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Published on February 4, 2008

Author: Donato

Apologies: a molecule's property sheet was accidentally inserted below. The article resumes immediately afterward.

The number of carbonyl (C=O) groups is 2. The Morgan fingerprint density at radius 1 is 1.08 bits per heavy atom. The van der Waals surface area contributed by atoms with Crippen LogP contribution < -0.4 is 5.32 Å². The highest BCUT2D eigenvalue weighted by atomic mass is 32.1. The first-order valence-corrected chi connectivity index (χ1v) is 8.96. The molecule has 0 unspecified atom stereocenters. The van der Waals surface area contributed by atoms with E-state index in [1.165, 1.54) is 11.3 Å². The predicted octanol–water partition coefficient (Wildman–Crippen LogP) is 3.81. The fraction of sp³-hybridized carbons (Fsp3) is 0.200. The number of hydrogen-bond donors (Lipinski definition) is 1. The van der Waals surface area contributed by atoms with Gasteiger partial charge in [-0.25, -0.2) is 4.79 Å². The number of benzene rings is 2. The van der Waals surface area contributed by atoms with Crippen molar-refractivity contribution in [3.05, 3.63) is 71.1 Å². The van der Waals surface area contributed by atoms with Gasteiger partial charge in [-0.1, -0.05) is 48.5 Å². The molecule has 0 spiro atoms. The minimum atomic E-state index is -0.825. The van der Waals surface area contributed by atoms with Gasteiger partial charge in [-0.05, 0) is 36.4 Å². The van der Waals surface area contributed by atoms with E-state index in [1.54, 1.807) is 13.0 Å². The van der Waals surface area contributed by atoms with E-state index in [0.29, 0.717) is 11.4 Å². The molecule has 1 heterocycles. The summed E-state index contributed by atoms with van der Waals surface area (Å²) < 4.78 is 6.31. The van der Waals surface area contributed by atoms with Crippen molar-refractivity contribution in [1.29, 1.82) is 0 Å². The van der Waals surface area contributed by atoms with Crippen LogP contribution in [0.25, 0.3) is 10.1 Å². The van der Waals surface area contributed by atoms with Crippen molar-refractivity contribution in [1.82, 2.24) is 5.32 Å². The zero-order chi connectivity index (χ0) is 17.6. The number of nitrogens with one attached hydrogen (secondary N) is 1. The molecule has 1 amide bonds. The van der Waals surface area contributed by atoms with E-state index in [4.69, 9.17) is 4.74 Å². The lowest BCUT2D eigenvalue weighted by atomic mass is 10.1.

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Older High School Students and Anthropogenic Environmental Degradation: Preliminary Findings and Policy Implications:  Older High School Students and Anthropogenic Environmental Degradation: Preliminary Findings and Policy Implications Nick Shorr Mentor: Baruch Fischhoff HDGC/EPP Feb. 5, 2003 Carnegie Mellon University REU Supplemental Grant: NSF Research Associates:  Research Associates Interviewers/transcribers: Tylesha Drayton Julia Hustwit Vanessa Lobue Aria Thomases Coders/analysts: Ron Avraham Justin Bishop Irene Choi Monica Datta Colleen Gault Betty Kim Khurram Naik Neel Pahlajani Angeline Silver Introduction: why the study:  Introduction: why the study Why civic understanding of environmental issues is a critical question for policy Why older HS students are a critical population in examining civic understanding of environmental issues Why questions of knowledge and efficacy are critical to that understanding Why civic understanding of environmental issues is a critical question for policy :  Why civic understanding of environmental issues is a critical question for policy Civic understanding of environmental issues :  Civic understanding of environmental issues The possibility of common, cultural wisdom Historical Background Mass Society Politics & Rates of Material Consumption Early 20th c elite roots of environmentalism 1960s-70s: grass-roots environmentalism 1970s-present: Professionalization of environmentalism Policy views of ‘the public’ Constituency for policies, programs, funding Responders to, and opposers of ‘(dis)incentives’ Civic environmental concern as fear Discovery of ‘civil society’: funding/promotion of ‘participation’ Indirect importance of civic understanding:  Indirect importance of civic understanding Pro-env government programs Pro-env corporate reforms Pro-env foundation funding Pro-env NGO programs All depend on the continuing monetary input and support of citizens… Env Significant Behaviors:  Env Significant Behaviors ‘Env Activism’: ‘active involvement in env orgs and demonstrations’ Non-activist behavior in the public sphere: ‘Env Citizenship’: ‘voting, writing to officials; signing petitions; joining & contributing to env orgs’ ‘Policy Support’: ‘stated approval of env regs; willingness to pay higher taxes for env protection’ ‘Private sphere behaviors’: ‘Green Consumerism’ HH energy use, processing & waste disposal practices (that a significant portion of env degrad is caused by large institutions…) Why older teenagers are a critical age-group in examining questions of environmental knowledge, values and ‘efficacy’:  Why older teenagers are a critical age-group in examining questions of environmental knowledge, values and ‘efficacy’ Older HS students a critical population in examining civic understanding of environmental issues:  Older HS students a critical population in examining civic understanding of environmental issues They are old enough Cognitive development; Moral development (Piaget, Kohlberg, Ericson) ‘Emergent Adulthood’: building identity, world-view, lifestyle (Arnett) They are what we have in common Education as consistent factor in proenv values and reported behavior Rising tuitions and ‘the forgotten half’ College possibilities and the growth of specialization The fragmentation of the mass media audience They carry weight Youth culture and mass society (Ostrander) The US Baby-boomlet The Ongoing Global Baby-boom Slide10:  Are the young always at the forefront of the environmental frontier? Why questions of knowledge & efficacy are critical to civic understanding of environmental issues :  Why questions of knowledge & efficacy are critical to civic understanding of environmental issues Knowledge and ‘efficacy’ in civic understanding :  Knowledge and ‘efficacy’ in civic understanding From Behaviorism to Humanism in Psychology (recognition of the conscious will): Self-Efficacy (Bandura 1977) Locus of Control (Rotter 1966) Reasoned Action and Planned Behavior (Azjen & Fishbein 1980, 1985) Other psychol variables mediating the will (beyond values and attitudes): --Awareness of Consequences --Perceived Controllability --Domain-specific knowledge Emotions & Appraisal (Frijda, Lazarus, Weiner, Roseman, Smith, Ellsworth, Loewenstein, Lerner, etc, etc.) A policy relevant cluster:  A policy relevant cluster Concerns (what these young people are worried about) Emotions (when thinking abt these concerns) Values (what they care about) Understanding of Causality Proposed Mitigation strategies Social-political assessment and Efficacy How important is any of this stuff to them? Slide14:  Methodology: what we’ve done Semi-structured interviews (May-August) The protocol: skeletal and detailed versions The sample RA’s, training, interviewing, transcribing Coding and Analysis (Sept-Jan) ‘Universal’ Coding> frequency distributions Focal scoring> calculation of correlations Thematic Excerpting> identification of common schemas; assessment of revealed knowledge Writing-up The Protocol:  The Protocol Where have you lived?what was/is it like? What have been your most impt experiences in nature? How is nature doing Around where you live? Around the world? What things that people are doing to nature most bother or trouble you? (freelist concerns) Which the most? (choice: X) When you think about X, how do you feel? (emotions) Why is X bad? (values) How easy/difficult to mitigate X? What are the most important causes for X? (freelist) Which the most? (choice: Y) What are the most effective ways to improve/slow down X? (freelist mitig strategies) Which the most (choice: Z) Who is most responsible for doing Z? How likely/willing/able to do Z are they? How would Z work? (Problems, etc.) Self-appraisal questions Slide16:  Greater Pittsburgh: Greater Access to Nature? Sanguine re degradation? Hilly terrain> local woods Merchant-artistocrat largesse> city parks Mill closings + env regs> much better than ‘the bad old days’ Family continuity w rural pursuits> ongoing family traditions of camping, hunting, fishing… Rel mild economic boom> relatively slow suburban growth Hypothesis: these factors are likely to contribute to more positive assessments of the local present and future of nature than in many other urban-suburban US regions. And, by (over)extension, to more positive assessments of the global present and future of nature than in many other urban-suburban US regions. Coding & Intercoder Reliability:  Coding & Intercoder Reliability Mammoth, sprawling task of coding 127 places in which coders could place codes 45 sets of codes to choose from Number of codes in each set ranged bet 2 to 21. Coders asked to keep track of a total of over 200 different codes! Low Intercoder Reliability: average of 0.362 Emendations to coding Silly mistakes Dropped codes Merged codes Revised average IR of 0.622. Ongoing Loss/Damage:  Ongoing Loss/Damage I: Ok so this problem of development, do you think that its changed since you were a kid? S: I think of merely been more aware of it. I: Do you have a hunch? S: It seems to be more and more development I: And next 20 years? S: Same thing, less forest less farm I: little worse? considerably?  S: Little I: Gradually? S: Yeah not all of a sudden (M17) ** I: Globally, how well do you think nature is doing? S: Uh, I would say, not great. Because I don’t know a lot about it, but kind of from some of… my mom or my brother or my dad looking up from reading the paper… it’s not what I, like, I know emissions from big companies aren’t being controlled as well as they should be and, you know, I’m being redundant, but, like, the cars keep getting bigger and bigger… and like, the strip malls keep going up and things like that…(F17) Ongoing loss/damage:  Ongoing loss/damage I: Have you been there [‘the rainforest’]? S: No, I haven’t, but I like… When I was little, I used to watch the Discovery Channel and my mom would always tape the rainforests whenever there was something on it. She’d always tape it for me because I think it’s so beautiful and I want to go there someday. But, if they keep burning it, then I won’t be able to because it’s going away! [F17] ** [S says he thinks abt env stuff 4x/wk] I: 4 times a week?   S: Well, yeah. I mean, if I have kids, it’s “Is this gonna be here when I have kids?” You know, when they grow up? That’s the thing that probably worries me the most. With the way the world is going, non-nature-wise… [M18] ** I: So pollution is like this big umbrella, it can be a lot of different things, what’s so bad about it? S: Its hurting the world. And everything. It is hurting us. Its hurting the animals, the plants. I: When you say it is hurting us, like how? S: it is taking away…I don’t know. [pause] I don’t know how to word it. I: If you were talking to one of your friends how would you explain how… S: It’s, I don’t want to use destroying because it’s such a harsh word, but its like effecting our future in a way that I don’t want to see the world go. . [F18] Ongoing loss/damage:  Ongoing loss/damage I: And what about all over the world, how do you think Nature is doing now as opposed to when you were a kid? S: I think it’s constantly just getting…like it’s always like, you’re always hearing things about like around the world like rainforests…and things like that being destroyed and…fires because it’s too dry…and pollution…in the water, and oil spills… I: Do you think that’s not just the media? Do you generally have faith that Nature’s really doing OK? Or do you think it’s really in some kind of trouble? Or how do you? S: I don’t think it’s in like danger of like being…wiped out, but it’s definitely harmed, like and every…every year it’s something… …happens, something, constantly it’s like you always hear ‘oh like the ozone layer’, things like that, being destroyed. But I think that it can take it. But we abuse it. [F17] ** Like, it was all woods at one time, now I go up and I see houses. What do you feel when you see this? I see like the animals being dirted out of their homes, stuff like that.   What kind of feeling do you get? Sad feeling, like the loss of something.   Yeah, and angry to or not really angry? I guess a little angry, I mean how would you feel if you were kicked out your house and had no where else to go, mauled up by machines and taken away or something? No, but more sad, you said, right? And do you imagine the same kind of thing in Alaska or Canada, or different? I don’t know, it probably will happen, there’s no where else to go so I can push up there, it seems more open, more free, more nice. [M17] Slide28:  I: Okay. How do you think nature will be doing all over the world 20 years from now, on the same scale? S: Um, [pause]….probably a little worse. I: A little worse? S: Yeah, because probably things like government taking natural resources and things like that. They can only last for so long, like oil and stuff like that.  I: So you think they’ll be depleted a little bit in 20 years? S: Yeah. I: Okay. Are there any things that make you feel optimistic about the way nature is doing, cause you say that it’s only going to change a little bit…are there things that make you feel that… S: Well there’s always people working to make it better… I: Right. S: And even though like…maybe I’m just optimistic because when you go out on the street, its nice out and everything looks beautiful and there’s grass and there’s trees and everything looks really nice. But then in the back of your mind, you know, there’s like less trees, and less oil and less all these other things that you sort of have to think about. So I guess, you know, some of my senses are saying everything’s fine and some are saying, what are you talking about there’s like all of these other big problems to deal with. [F18]   Bleak future:  Bleak future I: how do you think nature around where you live will be ding in twenty years? Will it be on the same track – doing much worse, or much better? Along the way – which direction?   S: its going down hill… its getting considerable worse. I: yeah? What do you foresee in the future? S: building… all buildings, all shopping malls. More roads… I: how does that make you feel when you think about that stuff? 20 S: it sucks. I: yeah. S: yeah – im a nature girl. No one in my fam except for my mom is… its just horrible. I: will it make you move away or will you stay there and just be angry or will you become an enviro activist, or what will that do to you? to your life? S: I’ll probably try and get away from it. id probably move to like… I mean, you can’t really run away from it because it’s happening everywhere. And the places where you want to work, or the things that you want to do… usually you have to move to a big city, you have to live around a big city and big cities have nothing… theres no enviro around there. And so sooner or later everything is just going to be big city. I mean, like… from the future movies we’re all going to be driving around cars and theres going to be like one tree left, you know? Slide30:  Okay…how do you think nature all over the world has changed since you were a child? S: Well I didn’t really pay much attention to it when I was little… I’m sure… S: Um…I would imagine a little worse, just because of there’s more people now, there’s more…like the more people the more destruction of nature, its like, I mean the whole development thing, more development and then you’ve got more poor people too so you have more people living on the street, and more garbage and more pollution…I would just imagine it’s a little worse, just by that. Okay, so what kinds of things make it worse? S: The increase in population basically. But what do more people create? S: Everything, like more development, more garbage, more garbage, more pollution, cause every person saves[sic] their own amount of garbage. [F17] Slide31:  I: Um, how do you think nature will be doing in 20 years?   S: Where I live? I: Where you live, yeah? S: Um, um… I live very close to where they’re building that Mon Valley Expressway junction. So that, in 20 years, whether they have it up or not… it should start to get busier, more cars going up and down my street. My street connects, like Camp Hollow to New England, so it’s a pretty easy way to get to Century III for everybody. It’s a busy street already, but it’ll get a lot worse. I: Ok, so how’s that going to change the life of the neighborhood and the life of buildings there? S: A lot more noise pollution from all the cars. A lot more air pollution. Um. It’ll make things worse—less animals. They’ll be less and less able to deal with all the dirty air, all the noise… disturbing all of them. I: So, how’s that going to affect the general feeling about the place. S: It’ll go down, it won’t be as, I guess, cozy as—I’ll feel good about being home, but whenever the expressway gets there, it’ll really be about getting out of that neighborhood because of all the traffic and other stuff that’s coming… I guess big businesses are—houses are being built where, like, once was a marsh or just woods… that damages it a little bit too, but not as much as a big row of cars traveling in—with the pollution and noise…. * I: What do you think are the biggest influ—biggest causes of, uh, this landfill overflowing, etc?   S: Everything becoming—everything’s just packaged—packaging, there’s just too much material going into sending out products. Not, not enough recycling is going on. So it just keeps piling up and piling up until it becomes an extremely bad problem.   Verbatim emotions:  Verbatim emotions I: Okay. So which of the problems that you did list, you talked about pollution and stuff like that, which one bothers you the most? What gets to you the most?   S: I think that any animal or any species is in danger for reasons of building or construction, or some sort of that kind of thing where they’re leaving their home environment because they’re building something or…that bothers me to think that…that problem bothers me the most that like, the animals are probably being, you know…   I: So I guess that links to pollution too because with the animals in the water. How does that…if you had to use adjectives to describe the way in makes you feel, how does it make you feel when you think about it?   S: Like edgy. Like it’s annoying. It doesn’t anger me to the point where I want to like you know, get up and kill someone.   I: Right.   S: But it angers me enough that it bothers me, you know.   I: Okay.   S: Agitated. Slide37:  I: Ok, so why—what’s so bad about it? I know some of these are very simple basic questions, but on an elementary level, what is bad about air pollution? S: Um, in the long run, it’s gonna hurt everyone. I: How’s it gonna hurt them? S: It’s uh, long term effects. I: What are the long term effects? S: I don’t know exactly, but life span. Everyone wants to live long, hopefully. I: Do you think it changes people’s well being when they are alive? S: Yes. I think it makes them, I don’t know… [pause] I was gonna say I think it makes them appreciate life better, but I don’t know how, so, I’m not going to expand. [M17] Rights of Nature:  Rights of Nature If some of these plants or animals disappeared, why would that be bad? Just because the plants, the animals are part of a food chain, and the food chain would like be harder for other animals to survive if another is extinct or whatever. Why is that bad? Just because theyre animals, theyre part of the world, theyre part of what we see on tv or what is it wrong? Yeah I think so, theyre part of the world, I mean some animals have been here longer than humans have, if someone wanted to kill off the human race everyone would be dead they have a right to be here? Well yeah, with everything that happened now, they’re…I think they do, just because they’ve been there, and if someone tried to move you totally away from and not be connected to anything, then I think you’d have a right to be there because that’s where they are. [F16] Pervasive Blame:  Pervasive Blame And you can just list a few…but again it doesn’t have to be one that some teacher in high school talked about the most, or something that the newsguys…what sticks with you the most?  I think that there’s all these big things that happen. But the most damage is caused probably by daily use…of products and things such as… plastic bags how they get [inaudible] water pollution, and in the air, and aerosol cans. Cars, I mean everyone has a car. And it’s just constant things, like every day that people do it’s what really…it adds up. There’s always the big huge things like the oil spills and the fires, but they don’t do I don’t think nearly as much damage as like people throwing things out the window and constant daily uses of…things. [F17] I: And twenty years from now? S: Probably a 1. You think its jus going to keep getting worse? S: Yeah. Don’t you think? I: I don’t know. I think we can… Well, we’ll talk about what I think at the end, if you want. So how possible do you think it is to seriously slow down the production of nuclear waste? S: I don’t think its really going to slow down, It’s probably gonna get worse because we’re gonna be needing it. We need stuff to build to keep life going, its just gonna get worse. [M17] *** awareness:  awareness I think… and this would be totally impossible, but… if someone had a big screen like you’re in a movie theater, kinda like the science center has a big dome screen thing, and you were able to put people in there and show exactly what they did and how it affected the environment and just how what they did personally hurts the environment and how what they did personally helps the environment… like the good and bad of what you’re doing … the complete affect of it, and that might change them to think like, ok maybe I’ll stop dong this, or I’ll start doing that. But it would have to be like… it would take so long, though. And be so much to do it and then they might… its kinda like a diet, “ok I’m gonna go on a diet” and you start doing it for like two weeks and then you just stop. It might end up being like that, and so… I mean, I cant think of a better way then that to show the complete effect of what it is. [F16] Slide47:  I: So what would you say is the most effective way to solve these problems?  S: Education. I: Mmm hmm…. S: Teaching kids from, at a early age that like…educating them that all of these problems are like constantly happening, and maybe even giving…finding ways and somehow including them in ….like a field trip in fifth grade to clean like, to clean like a…a highway…I never ever got to do that and I always thought it was such a good idea to have the kids like, learn how much litter there is on like…a highway… I: That is a really good idea. S: But like you know, you don’t see that. I was ne – I’m telling you, I was not educated at all in terms of environment. I: Mmm hmmm.  S: I know like nothing when it comes to that area. I: Okay, are there other ways that we can stop this? S: There are. I mean, above education, I think that’s the first thing. I: Well, so when you just talked about distress you said because you don’t feel that you can really stop this, but try to think…is there any way that you can possibly stop this or slow it down or reverse it?   S: Um…I guess like if I were to gain more knowledge about it because I don’t know that much, and sort of if everybody learned about it I’m sure that there are millions of other people that feel the same way I do that its not ok to be doing the things that we are to the environment and that perhaps as a group we would be able to stand up and say our rights, but I kind of feel that just as myself without being with other people, I can say things, but I don’t think that they would really get across. *** S: Well, we could definitely put up brochures, or put up posters, so that people could see…they have a really interesting thing at the zoo in Pittsburgh, where in the monkey house, they have a billboard, but its not really, and its three-dimensional, and as you walk up to it, it’s the forest, but as you walk past, the other side of it, it’s a triangle turns into it being cut down, and then there’s information about it that says how trees are being cut down, and the rainforest is being destroyed, and I think something like that is really meaningful because it shows you what’s happening, instead of somebody just saying this is happening, its not good. I think that if you see something for your own eyes, its makes… it has as more of an impact…:  I: Well, so when you just talked about distress you said because you don’t feel that you can really stop this, but try to think…is there any way that you can possibly stop this or slow it down or reverse it?   S: Um…I guess like if I were to gain more knowledge about it because I don’t know that much, and sort of if everybody learned about it I’m sure that there are millions of other people that feel the same way I do that its not ok to be doing the things that we are to the environment and that perhaps as a group we would be able to stand up and say our rights, but I kind of feel that just as myself without being with other people, I can say things, but I don’t think that they would really get across. *** S: Well, we could definitely put up brochures, or put up posters, so that people could see…they have a really interesting thing at the zoo in Pittsburgh, where in the monkey house, they have a billboard, but its not really, and its three-dimensional, and as you walk up to it, it’s the forest, but as you walk past, the other side of it, it’s a triangle turns into it being cut down, and then there’s information about it that says how trees are being cut down, and the rainforest is being destroyed, and I think something like that is really meaningful because it shows you what’s happening, instead of somebody just saying this is happening, its not good. I think that if you see something for your own eyes, its makes… it has as more of an impact… Slide49:  I: Good. One last question I want to ask you. How important are all these things to you? How closely do you feel to all those problems?   S: Um, probably not as close as I would like to be. Um, I don’t know if that’s because I’m busy doing other things at the moment, or I haven’t put enough, you know I haven’t consciously put enough time into it, or I just don’t know enough to do something. Um, I think they are important though because they do bother me. [F17] Scoring:  Scoring Correlations (Pearson’s r) of scores:  Correlations (Pearson’s r) of scores A different structure of concern and mitigation?:  A different structure of concern and mitigation? Policy Implications:  Policy Implications If it is true that 1) the great majority of US citizens remain sincerely concerned about anthropogenic environmental degradation; and that 2) a pivotal barrier to more widespread, lifelong commitment to pro-environmental behaviors is a lack of knowledge, specifically abt A) the specific causes of ongoing env degradation B) the specific env consequences of particular everyday acts; C) specific alternative behaviors w substantially reduced negative env impacts, Then it follows that … Slide54:  A much greater portion of federal funding (Environmental, Educational and Scientific) should be allocated to gathering these types of knowledge and disseminating them as widely as possible. Life-cycle Analysis Ecological Footprint Chain-of-Custody; Accountability; Labeling (the importance of disaggregation) Federal policies & legislation should expedite this wide dissemination, and overcome limits to it. Federal and State policies should integrate the collection and distribution of these types of knowledge as a central component to secondary school curriculum. Federal and State policies should challenge and assist students and other citizens to participate in this collection and distribution of critical knowledge. Limits to Good Intentions?:  Limits to Good Intentions? 1) that most environmental degradation is not caused by ‘anti-environmental’ values; 2) that having ‘pro-environmental values’ is not of itself a guarantee that a) one will (consistently) take pro-environmental actions nor b) that the actions one will take on behalf of the environment will be the ones with the greatest positive impact, of all the ones that might have been taken; and 3) that a significant portion of environmental degradation is caused by institutions rather than individual consumers or households directly. [Stern et al 2000] Slide56:  The most important thing that policy-makers can do is to assist in a) making the actions of those who are motivated to behave in pro-env behaviors of maximum effectiveness towards mitigation; b) making the effectiveness of those actions more widely known. Slide57:  That emotions may well be necessary for the will to become engaged, to act, to choose, to change behaviors and habits. That emotions can also overwhelm and lead to avoidance. That knowledge is necessary for the engagement of the will to have the intended effects on and in the world Late adolescents as mirrors:  Late adolescents as mirrors Examining the state of concern and knowledge of older adolescents allows us to A) assess those states B) gain a sense of the bases upon which they may build any further active concern C) assess our own society’s socialization of our youth Ongoing analysis; future research & extension :  Ongoing analysis; future research & extension Excerpting + expert consultation> assessment of revealed knowledge Excerpting>construction of mental models >Construction of survey Writing HS visits (Mar-May): Intro; Survey; Interviews Presentation of findings-so-far; Discussion Textbook analysis; Standards analysis; teacher interviews; media analysis Radio documentary? National interviews & survey? Slide60:  Excerpt Plunking Coding & Scoring Identification Of common (mis)understandings Construction Of Survey Tests of Correlation Construction of mental models HS iv’s, Survey & Presentations Distribution of concerns, knowledge, efficacy, etc.